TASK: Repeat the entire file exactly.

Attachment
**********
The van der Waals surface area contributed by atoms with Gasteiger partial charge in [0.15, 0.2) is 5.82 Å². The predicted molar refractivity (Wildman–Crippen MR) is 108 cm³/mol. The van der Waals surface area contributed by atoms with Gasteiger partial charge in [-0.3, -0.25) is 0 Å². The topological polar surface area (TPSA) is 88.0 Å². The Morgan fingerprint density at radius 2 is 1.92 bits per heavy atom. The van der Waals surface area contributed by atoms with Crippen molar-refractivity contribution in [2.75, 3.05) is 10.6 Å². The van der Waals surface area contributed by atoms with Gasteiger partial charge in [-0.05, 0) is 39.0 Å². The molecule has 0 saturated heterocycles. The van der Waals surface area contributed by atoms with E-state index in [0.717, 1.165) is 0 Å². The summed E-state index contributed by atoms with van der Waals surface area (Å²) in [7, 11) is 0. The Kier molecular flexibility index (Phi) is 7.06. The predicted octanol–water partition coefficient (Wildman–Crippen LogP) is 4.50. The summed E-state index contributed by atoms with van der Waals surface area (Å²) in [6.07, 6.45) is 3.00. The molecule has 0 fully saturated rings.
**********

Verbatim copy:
The van der Waals surface area contributed by atoms with Gasteiger partial charge in [0.15, 0.2) is 5.82 Å². The predicted molar refractivity (Wildman–Crippen MR) is 108 cm³/mol. The van der Waals surface area contributed by atoms with Gasteiger partial charge in [-0.3, -0.25) is 0 Å². The topological polar surface area (TPSA) is 88.0 Å². The Morgan fingerprint density at radius 2 is 1.92 bits per heavy atom. The van der Waals surface area contributed by atoms with Crippen molar-refractivity contribution in [2.75, 3.05) is 10.6 Å². The van der Waals surface area contributed by atoms with Gasteiger partial charge in [-0.05, 0) is 39.0 Å². The molecule has 0 saturated heterocycles. The van der Waals surface area contributed by atoms with E-state index in [0.717, 1.165) is 0 Å². The summed E-state index contributed by atoms with van der Waals surface area (Å²) in [7, 11) is 0. The Kier molecular flexibility index (Phi) is 7.06. The predicted octanol–water partition coefficient (Wildman–Crippen LogP) is 4.50. The summed E-state index contributed by atoms with van der Waals surface area (Å²) in [6.07, 6.45) is 3.00. The molecule has 0 fully saturated rings.